It should be noted that at this stage the carbon dioxide does not undergo any phase change.

In other words, the refrigerant does not condense but undergoes dense gas cooling.

Next, by a lamination effect, the carbon dioxide undergoes adiabatic expansion from the second pressure to the first.

The refrigerant then enters the evaporator (consisting of the pipe 5), absorbing heat from the mixture in transit through the pump 3, thus completing the thermodynamic cycle with a step of isobaric heating.

When the thermal machine operates as a heat pump, that is to say, when the mixture in transit through the pump has to be heated, the thermodynamic cycle described above is performed in reverse.

That way, the transfer of heat to the mixture in transit through the centrifugal pump 3 occurs in the pipe 5 acting as a gas-cooler.

It should also be noted that the heat pump provides more thermal energy (that is, heat transferred to the mixture to be heated) than the electrical energy used by the compressor since it absorbs heat from the outside environment.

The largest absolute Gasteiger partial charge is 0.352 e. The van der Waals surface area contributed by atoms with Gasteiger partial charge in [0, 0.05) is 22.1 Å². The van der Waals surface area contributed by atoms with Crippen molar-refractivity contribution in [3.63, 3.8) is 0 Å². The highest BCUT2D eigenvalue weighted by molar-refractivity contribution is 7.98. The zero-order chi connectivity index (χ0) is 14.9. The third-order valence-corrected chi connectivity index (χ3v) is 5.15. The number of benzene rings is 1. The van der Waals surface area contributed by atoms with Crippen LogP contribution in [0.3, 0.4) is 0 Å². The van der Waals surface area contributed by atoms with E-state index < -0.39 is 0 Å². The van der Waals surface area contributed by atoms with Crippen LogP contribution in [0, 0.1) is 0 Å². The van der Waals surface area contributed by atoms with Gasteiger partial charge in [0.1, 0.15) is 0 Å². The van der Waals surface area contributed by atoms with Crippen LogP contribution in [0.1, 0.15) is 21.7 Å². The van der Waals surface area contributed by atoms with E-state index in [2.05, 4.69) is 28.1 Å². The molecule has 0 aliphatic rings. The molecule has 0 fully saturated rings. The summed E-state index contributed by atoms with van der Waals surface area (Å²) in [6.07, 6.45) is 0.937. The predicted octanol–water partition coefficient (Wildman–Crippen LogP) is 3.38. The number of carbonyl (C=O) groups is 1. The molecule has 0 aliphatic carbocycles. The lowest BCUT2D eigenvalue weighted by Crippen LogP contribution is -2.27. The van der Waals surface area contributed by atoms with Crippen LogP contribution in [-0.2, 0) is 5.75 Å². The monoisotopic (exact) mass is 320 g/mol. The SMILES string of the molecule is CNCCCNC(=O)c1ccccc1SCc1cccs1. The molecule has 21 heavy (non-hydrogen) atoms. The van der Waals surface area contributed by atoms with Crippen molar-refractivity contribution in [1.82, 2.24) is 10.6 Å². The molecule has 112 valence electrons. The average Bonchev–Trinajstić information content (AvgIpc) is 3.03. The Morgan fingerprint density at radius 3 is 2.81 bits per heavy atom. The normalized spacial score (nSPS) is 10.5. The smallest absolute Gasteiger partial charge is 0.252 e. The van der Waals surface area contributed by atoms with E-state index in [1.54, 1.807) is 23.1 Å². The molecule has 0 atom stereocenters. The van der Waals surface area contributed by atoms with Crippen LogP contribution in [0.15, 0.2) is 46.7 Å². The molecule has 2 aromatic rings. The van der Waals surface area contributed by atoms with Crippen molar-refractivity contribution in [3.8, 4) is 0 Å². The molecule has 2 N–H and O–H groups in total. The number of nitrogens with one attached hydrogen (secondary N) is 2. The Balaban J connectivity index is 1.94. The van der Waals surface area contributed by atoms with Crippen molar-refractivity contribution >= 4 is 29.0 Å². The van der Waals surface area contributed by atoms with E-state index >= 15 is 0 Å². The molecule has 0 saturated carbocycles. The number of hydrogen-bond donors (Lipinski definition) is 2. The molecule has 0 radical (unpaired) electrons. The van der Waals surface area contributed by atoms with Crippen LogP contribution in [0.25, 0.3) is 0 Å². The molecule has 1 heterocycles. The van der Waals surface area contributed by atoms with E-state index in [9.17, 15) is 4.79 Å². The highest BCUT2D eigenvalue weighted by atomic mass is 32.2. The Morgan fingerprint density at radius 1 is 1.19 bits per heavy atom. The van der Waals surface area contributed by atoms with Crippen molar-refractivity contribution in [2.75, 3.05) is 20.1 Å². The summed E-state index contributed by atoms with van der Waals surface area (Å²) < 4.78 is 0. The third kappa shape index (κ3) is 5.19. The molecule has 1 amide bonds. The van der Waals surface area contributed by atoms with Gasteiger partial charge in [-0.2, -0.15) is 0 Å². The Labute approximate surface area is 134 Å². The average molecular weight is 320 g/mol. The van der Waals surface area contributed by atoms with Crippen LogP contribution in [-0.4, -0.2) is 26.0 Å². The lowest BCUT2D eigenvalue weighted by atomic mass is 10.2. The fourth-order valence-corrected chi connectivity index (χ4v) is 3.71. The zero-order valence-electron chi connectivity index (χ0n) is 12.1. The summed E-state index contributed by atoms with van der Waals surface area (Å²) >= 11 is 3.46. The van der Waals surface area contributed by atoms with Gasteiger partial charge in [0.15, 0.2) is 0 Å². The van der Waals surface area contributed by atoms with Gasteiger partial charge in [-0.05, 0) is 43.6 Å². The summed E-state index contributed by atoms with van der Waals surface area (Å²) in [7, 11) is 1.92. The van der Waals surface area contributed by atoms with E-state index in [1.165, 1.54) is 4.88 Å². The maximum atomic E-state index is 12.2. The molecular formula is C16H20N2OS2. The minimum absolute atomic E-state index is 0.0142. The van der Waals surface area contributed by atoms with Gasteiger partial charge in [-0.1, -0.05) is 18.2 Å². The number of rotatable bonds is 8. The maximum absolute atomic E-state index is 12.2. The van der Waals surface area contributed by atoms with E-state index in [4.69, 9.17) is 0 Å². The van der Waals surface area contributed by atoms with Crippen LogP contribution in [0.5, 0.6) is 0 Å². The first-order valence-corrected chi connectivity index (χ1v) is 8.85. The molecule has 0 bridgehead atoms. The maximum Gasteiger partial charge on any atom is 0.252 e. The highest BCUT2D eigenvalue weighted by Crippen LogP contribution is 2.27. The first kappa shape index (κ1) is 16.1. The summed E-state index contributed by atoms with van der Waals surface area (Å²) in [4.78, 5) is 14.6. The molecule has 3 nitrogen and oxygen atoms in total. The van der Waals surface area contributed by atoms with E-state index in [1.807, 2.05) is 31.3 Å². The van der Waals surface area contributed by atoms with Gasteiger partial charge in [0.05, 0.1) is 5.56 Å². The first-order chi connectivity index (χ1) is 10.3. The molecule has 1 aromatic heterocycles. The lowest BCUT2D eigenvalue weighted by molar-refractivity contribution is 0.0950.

That way, the mixture in transit through the pump is heated in a much more energy efficient manner than if it were heated using Joule effect electrical heating elements (in which the thermal energy transferred is less than the electrical energy used).

It should also be noted that the substantial amount of energy (that is to say, the maximum mechanical work that can be extracted from the system when it is brought to a state of equilibrium with a reference environment) made available when the hot gas is cooled in the gas-cooler is partly recovered by the heated food mixture, allowing the machine 4 to obtain an efficiency level comparable with or greater than machines of the same kind operating with traditional refrigerants such as, for example, R-134a and R-404A.